• offer referral bonuses which encourage current employees to recommend competent people for open positions
  • encourage feedback from present employees and make improvements based on what you learn
  • become a supporter of the apprenticeship programs in your area
  • reach out to technical schools and high school career programs
  • create or join a program where you and other contractors bring in students annually for tours, hands on interaction, and a discussion of the job opportunities in the construction field*
  • employ construction focused interns for summer programs
  • create the right job posting
  • use social media to attract a younger demographic to the trades

*For those of you who are in Arizona, here is an example of a program you may be interested in being a part of. It is being presented by the Association of Construction Career Development, and this year it is being held on November 2nd. Check it out. Click through their pages. You may want to sponsor or volunteer.

Keeping ‘em around

This part starts with you and the supervisors in your construction company. You must show good character and have integrity. Leaders create the environment, and make or break the possibility of attracting and keeping employees who are honest, who show responsibility, and who can grow and thrive.

Once you’ve recognized and hired good workers they need to be utilized and trained in meaningful ways. You can include them in the process by letting them know, “this is where we’re going.” Encourage them to take ownership of their work.

Reward them. One fellow I heard from said, “We reward our employees randomly for their excellent work.”

Sometimes, a handwritten note or personal e-mail thanking or congratulating an employee will be reward enough. Other times, providing gift cards to a deserving team is appropriate. Taking the entire crew to a lunch or dinner meal will go a long way to show your appreciation of them.

Be sure to include professional development opportunities through training and classes.  Prove you’re invested in them long-term by encouraging them to learn new skills or further develop their strengths.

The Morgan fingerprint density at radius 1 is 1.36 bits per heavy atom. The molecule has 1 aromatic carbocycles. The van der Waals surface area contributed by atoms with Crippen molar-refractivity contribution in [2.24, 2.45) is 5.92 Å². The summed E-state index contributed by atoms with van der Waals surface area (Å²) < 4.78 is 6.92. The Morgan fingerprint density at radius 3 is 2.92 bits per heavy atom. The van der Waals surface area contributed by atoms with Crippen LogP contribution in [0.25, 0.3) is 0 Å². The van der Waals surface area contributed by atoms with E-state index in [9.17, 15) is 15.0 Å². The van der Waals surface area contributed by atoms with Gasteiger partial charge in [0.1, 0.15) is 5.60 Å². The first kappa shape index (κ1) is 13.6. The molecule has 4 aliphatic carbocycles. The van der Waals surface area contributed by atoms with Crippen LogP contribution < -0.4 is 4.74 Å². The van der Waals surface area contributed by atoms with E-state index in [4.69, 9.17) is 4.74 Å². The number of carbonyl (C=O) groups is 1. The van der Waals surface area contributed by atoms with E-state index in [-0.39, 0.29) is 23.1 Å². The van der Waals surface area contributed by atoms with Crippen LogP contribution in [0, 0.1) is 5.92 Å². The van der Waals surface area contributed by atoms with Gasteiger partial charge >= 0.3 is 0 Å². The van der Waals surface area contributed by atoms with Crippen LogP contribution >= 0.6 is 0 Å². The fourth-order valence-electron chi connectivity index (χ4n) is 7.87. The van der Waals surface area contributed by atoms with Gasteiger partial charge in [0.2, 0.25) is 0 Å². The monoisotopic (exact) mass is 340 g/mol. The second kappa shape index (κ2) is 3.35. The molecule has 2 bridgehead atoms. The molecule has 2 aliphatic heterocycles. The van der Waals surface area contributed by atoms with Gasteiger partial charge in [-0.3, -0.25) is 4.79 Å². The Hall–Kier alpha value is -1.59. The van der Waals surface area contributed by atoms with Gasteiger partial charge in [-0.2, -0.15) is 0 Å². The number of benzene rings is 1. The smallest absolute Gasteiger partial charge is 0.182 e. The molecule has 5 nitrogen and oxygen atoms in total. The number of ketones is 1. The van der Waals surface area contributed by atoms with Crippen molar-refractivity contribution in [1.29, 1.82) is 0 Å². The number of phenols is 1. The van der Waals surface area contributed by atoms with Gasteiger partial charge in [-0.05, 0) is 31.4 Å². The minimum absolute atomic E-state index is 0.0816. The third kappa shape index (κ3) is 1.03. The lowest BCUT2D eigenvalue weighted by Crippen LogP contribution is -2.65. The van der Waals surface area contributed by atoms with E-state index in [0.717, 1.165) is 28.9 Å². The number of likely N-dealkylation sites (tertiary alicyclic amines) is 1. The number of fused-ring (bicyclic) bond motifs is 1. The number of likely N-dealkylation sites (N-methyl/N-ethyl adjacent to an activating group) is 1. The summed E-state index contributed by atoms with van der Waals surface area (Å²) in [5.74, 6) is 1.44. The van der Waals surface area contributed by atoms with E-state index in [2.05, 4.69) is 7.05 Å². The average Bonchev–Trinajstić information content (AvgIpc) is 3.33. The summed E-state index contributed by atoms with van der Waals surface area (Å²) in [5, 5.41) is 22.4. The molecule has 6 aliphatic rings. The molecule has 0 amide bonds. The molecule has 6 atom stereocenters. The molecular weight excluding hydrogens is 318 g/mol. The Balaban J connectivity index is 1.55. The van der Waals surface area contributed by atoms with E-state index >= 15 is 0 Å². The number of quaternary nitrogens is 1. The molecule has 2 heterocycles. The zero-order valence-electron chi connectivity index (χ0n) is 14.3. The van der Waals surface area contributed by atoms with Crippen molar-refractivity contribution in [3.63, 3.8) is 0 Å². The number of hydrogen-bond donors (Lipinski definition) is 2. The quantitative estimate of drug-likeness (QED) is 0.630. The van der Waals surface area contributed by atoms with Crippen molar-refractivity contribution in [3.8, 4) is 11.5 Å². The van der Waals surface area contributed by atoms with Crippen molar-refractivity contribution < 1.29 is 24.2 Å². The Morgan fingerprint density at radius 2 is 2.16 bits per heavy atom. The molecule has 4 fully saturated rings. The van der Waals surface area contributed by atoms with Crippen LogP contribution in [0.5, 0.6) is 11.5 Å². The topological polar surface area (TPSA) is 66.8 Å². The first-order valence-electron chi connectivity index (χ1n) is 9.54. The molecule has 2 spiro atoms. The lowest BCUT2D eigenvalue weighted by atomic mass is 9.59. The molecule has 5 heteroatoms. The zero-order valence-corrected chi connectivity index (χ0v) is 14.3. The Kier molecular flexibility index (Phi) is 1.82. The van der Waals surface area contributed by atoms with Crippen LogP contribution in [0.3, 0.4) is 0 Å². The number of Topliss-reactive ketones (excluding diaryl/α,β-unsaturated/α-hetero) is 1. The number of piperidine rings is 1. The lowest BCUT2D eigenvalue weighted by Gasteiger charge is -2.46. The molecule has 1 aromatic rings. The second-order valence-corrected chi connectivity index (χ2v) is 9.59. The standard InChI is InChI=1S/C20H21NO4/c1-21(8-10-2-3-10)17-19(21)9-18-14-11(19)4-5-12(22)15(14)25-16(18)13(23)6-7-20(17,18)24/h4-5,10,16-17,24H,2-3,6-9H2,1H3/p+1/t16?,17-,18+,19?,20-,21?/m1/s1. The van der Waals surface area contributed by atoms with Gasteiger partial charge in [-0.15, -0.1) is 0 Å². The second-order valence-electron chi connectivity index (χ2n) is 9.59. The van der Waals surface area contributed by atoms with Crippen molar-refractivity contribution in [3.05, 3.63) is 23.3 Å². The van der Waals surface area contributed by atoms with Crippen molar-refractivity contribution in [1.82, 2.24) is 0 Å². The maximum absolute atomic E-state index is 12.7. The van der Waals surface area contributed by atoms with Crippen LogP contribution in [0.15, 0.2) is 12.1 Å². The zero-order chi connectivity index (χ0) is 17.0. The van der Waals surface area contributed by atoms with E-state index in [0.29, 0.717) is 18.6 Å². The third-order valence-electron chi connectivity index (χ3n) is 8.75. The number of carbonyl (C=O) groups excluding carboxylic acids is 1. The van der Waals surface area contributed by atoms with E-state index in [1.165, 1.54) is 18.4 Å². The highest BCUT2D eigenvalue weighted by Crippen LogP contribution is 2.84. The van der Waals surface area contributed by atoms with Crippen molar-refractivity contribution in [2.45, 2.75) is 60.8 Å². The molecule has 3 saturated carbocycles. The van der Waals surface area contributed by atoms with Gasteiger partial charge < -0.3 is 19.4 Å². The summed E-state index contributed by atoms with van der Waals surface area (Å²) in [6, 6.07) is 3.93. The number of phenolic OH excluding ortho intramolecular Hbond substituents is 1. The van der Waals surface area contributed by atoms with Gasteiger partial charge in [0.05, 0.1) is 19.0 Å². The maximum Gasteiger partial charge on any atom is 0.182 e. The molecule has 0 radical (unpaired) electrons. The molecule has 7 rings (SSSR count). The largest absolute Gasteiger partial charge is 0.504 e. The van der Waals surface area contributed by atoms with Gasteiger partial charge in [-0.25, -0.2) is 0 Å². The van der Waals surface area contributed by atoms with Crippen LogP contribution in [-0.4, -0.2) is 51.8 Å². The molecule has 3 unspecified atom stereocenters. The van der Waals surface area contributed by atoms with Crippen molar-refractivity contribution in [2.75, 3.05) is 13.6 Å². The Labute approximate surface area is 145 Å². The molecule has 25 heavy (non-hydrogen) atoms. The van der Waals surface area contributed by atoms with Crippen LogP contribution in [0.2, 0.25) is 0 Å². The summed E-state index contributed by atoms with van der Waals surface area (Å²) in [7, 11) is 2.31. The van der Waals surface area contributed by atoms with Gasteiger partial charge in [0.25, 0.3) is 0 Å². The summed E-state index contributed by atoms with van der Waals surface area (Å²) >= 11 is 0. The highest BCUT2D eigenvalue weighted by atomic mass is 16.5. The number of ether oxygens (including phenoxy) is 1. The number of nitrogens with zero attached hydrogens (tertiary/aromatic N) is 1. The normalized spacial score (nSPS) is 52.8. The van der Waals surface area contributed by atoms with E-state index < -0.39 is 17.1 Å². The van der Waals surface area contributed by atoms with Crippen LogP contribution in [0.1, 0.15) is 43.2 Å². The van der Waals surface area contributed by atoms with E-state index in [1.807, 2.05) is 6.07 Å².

Strive to make it known yours is a workplace where employees are respected and trusted. Work hard to show your employees they have reason to have a sense of security that comes with stability – meaning hanging around has its advantage.

Be sensitive to and care about the needs of your employees as well as their families.

You should be able to pass on to your employees the concept that their wellbeing and the companies wellbeing walk hand-in-hand. Helping them to see they are a part of the big picture serves both your business and the employee’s sense of pride in job well done.

How Schulte and Schulte can assist you

As a part of the suite of accounting services we offer our construction contractor clients, they can choose to allow us to prepare their payroll and deal with all the details associated with that task.

Did you know Inc. Magazine extolls the benefits of outsourcing “payroll” for small businesses? That makes sense to us, because that gives you, the contractor or service provider the time to seek, hire, and engage your employees in the services you provide your customers.

And since we specialize in accounting for construction contractors and service providers you know we know all the ins and outs of the industry. Give us a call to see how we can be of assistance to you. 480-442-4032 or Toll Free: 866-629-7735